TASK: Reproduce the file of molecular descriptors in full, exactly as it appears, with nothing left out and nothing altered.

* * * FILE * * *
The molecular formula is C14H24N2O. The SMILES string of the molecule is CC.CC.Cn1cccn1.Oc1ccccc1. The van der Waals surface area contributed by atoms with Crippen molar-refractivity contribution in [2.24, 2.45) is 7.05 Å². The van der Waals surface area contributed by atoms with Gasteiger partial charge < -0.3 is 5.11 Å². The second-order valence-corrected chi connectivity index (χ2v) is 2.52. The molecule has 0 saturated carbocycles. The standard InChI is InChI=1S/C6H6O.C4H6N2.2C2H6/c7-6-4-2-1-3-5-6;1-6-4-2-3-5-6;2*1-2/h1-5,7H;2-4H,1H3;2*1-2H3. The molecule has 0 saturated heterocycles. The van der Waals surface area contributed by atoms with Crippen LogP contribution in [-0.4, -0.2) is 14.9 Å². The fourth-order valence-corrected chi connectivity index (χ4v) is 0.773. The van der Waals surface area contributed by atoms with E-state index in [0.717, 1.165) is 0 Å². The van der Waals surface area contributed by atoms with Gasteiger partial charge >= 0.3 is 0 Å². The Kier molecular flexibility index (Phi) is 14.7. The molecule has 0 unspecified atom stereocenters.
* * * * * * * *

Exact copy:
The molecular formula is C14H24N2O. The SMILES string of the molecule is CC.CC.Cn1cccn1.Oc1ccccc1. The van der Waals surface area contributed by atoms with Crippen molar-refractivity contribution in [2.24, 2.45) is 7.05 Å². The van der Waals surface area contributed by atoms with Gasteiger partial charge < -0.3 is 5.11 Å². The second-order valence-corrected chi connectivity index (χ2v) is 2.52. The molecule has 0 saturated carbocycles. The standard InChI is InChI=1S/C6H6O.C4H6N2.2C2H6/c7-6-4-2-1-3-5-6;1-6-4-2-3-5-6;2*1-2/h1-5,7H;2-4H,1H3;2*1-2H3. The molecule has 0 saturated heterocycles. The van der Waals surface area contributed by atoms with Crippen LogP contribution in [-0.4, -0.2) is 14.9 Å². The fourth-order valence-corrected chi connectivity index (χ4v) is 0.773. The van der Waals surface area contributed by atoms with E-state index in [0.717, 1.165) is 0 Å². The van der Waals surface area contributed by atoms with Gasteiger partial charge >= 0.3 is 0 Å². The Kier molecular flexibility index (Phi) is 14.7. The molecule has 0 unspecified atom stereocenters.